To be fair to Modi, there were simultaneous moves to kick-start growth, speed-up development, and focus on employment. Grand schemes like ‘Make in India’, ‘Start-up India’, Swachh Baharat, etc were launched. At the end of the day, politics lurked around, and then took over. Some of them were basically aimed to garner votes. Others were meant to sustain Modi’s larger-than-life governance image. Alas, no one figured out, or didn’t wish to, that such measures take time to fructify, mature, and fulfill the desired objectives.
What didn’t help matters were a few reverses in two states – actually, one state and the other half-a-state. The BJP lost badly in Delhi; the Bihar Mahagatbandhan spelt electoral doom in Bihar. Politics gained more credence, whether Modi acknowledged it or not. In his subconscious, and fueled by Man Friday, Shah, the politics of economics, and politics of politics reigned supreme. It was all about winning elections – first the states, then a majority in Rajya Sabha and, finally, the 2019 general election to enjoy a second term.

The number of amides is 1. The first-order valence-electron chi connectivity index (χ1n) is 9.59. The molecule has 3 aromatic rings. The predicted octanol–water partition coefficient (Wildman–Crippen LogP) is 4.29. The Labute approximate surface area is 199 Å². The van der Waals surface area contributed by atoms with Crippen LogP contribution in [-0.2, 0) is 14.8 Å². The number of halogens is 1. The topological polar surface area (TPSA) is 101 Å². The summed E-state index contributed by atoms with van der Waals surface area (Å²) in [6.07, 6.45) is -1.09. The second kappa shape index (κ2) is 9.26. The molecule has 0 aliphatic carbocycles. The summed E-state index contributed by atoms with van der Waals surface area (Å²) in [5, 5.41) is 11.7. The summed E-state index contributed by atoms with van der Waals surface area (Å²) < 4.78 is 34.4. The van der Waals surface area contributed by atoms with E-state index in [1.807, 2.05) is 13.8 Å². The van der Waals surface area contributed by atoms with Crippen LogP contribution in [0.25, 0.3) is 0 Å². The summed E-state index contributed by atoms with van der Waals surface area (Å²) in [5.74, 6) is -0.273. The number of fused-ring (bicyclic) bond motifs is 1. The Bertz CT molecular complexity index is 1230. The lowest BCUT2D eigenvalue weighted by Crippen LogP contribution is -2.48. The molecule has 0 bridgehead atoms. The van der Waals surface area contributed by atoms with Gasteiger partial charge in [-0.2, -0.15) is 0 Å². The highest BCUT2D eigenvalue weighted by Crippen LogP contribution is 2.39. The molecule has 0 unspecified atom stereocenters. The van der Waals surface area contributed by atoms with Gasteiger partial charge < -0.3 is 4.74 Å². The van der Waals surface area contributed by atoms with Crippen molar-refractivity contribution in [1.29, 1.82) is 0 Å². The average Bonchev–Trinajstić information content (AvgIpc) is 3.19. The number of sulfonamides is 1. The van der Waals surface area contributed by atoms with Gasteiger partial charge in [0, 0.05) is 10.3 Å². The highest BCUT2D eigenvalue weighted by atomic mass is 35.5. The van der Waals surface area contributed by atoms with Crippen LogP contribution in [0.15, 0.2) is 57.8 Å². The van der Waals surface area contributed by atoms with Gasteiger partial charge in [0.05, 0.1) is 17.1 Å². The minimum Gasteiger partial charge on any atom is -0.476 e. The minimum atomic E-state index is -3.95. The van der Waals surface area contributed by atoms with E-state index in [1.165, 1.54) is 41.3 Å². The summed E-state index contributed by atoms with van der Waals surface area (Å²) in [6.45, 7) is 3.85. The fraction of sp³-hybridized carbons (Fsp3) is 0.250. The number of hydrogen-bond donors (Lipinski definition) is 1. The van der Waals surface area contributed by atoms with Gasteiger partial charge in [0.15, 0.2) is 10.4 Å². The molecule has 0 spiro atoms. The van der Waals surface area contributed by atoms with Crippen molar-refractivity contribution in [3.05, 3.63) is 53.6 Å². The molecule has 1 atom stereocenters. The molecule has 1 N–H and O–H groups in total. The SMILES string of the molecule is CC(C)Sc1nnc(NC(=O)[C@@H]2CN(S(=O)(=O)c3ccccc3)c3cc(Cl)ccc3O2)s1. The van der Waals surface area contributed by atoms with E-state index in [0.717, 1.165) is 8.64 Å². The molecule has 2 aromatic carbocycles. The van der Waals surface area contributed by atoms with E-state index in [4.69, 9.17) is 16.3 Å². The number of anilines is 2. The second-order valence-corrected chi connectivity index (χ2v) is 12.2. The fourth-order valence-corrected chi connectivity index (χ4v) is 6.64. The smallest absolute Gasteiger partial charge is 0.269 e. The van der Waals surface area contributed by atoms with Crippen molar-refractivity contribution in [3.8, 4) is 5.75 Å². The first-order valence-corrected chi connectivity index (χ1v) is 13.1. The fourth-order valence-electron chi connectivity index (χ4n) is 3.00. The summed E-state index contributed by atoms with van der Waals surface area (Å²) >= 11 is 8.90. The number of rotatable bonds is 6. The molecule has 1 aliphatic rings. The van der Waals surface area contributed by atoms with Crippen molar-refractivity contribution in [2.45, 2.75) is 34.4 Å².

The war against corruption scared the business community. Even the honest weren’t convinced as they faced questions from the various authorities, especially the tax collectors. A first-time entrepreneur complained, “The first letter I got after registering my firm was a notice from the service tax department. This was less than a week, and it asked me why I hadn’t paid my service taxes. I had just registered the company; I hadn’t earned a single penny. And here was this first tax notice that went into the corporate file.”
There were several media reports that instead of enthusiastically investing in new and existing projects, the country’s businesspersons, especially the small and mid-level ones, sought tax residencies elsewhere. They sought safe havens to escape such tax atrocities. Of course, some of them were dishonest. But even the honest ones seem scared and scarred. It was an environment that was against investments. You either left, or waited and watched.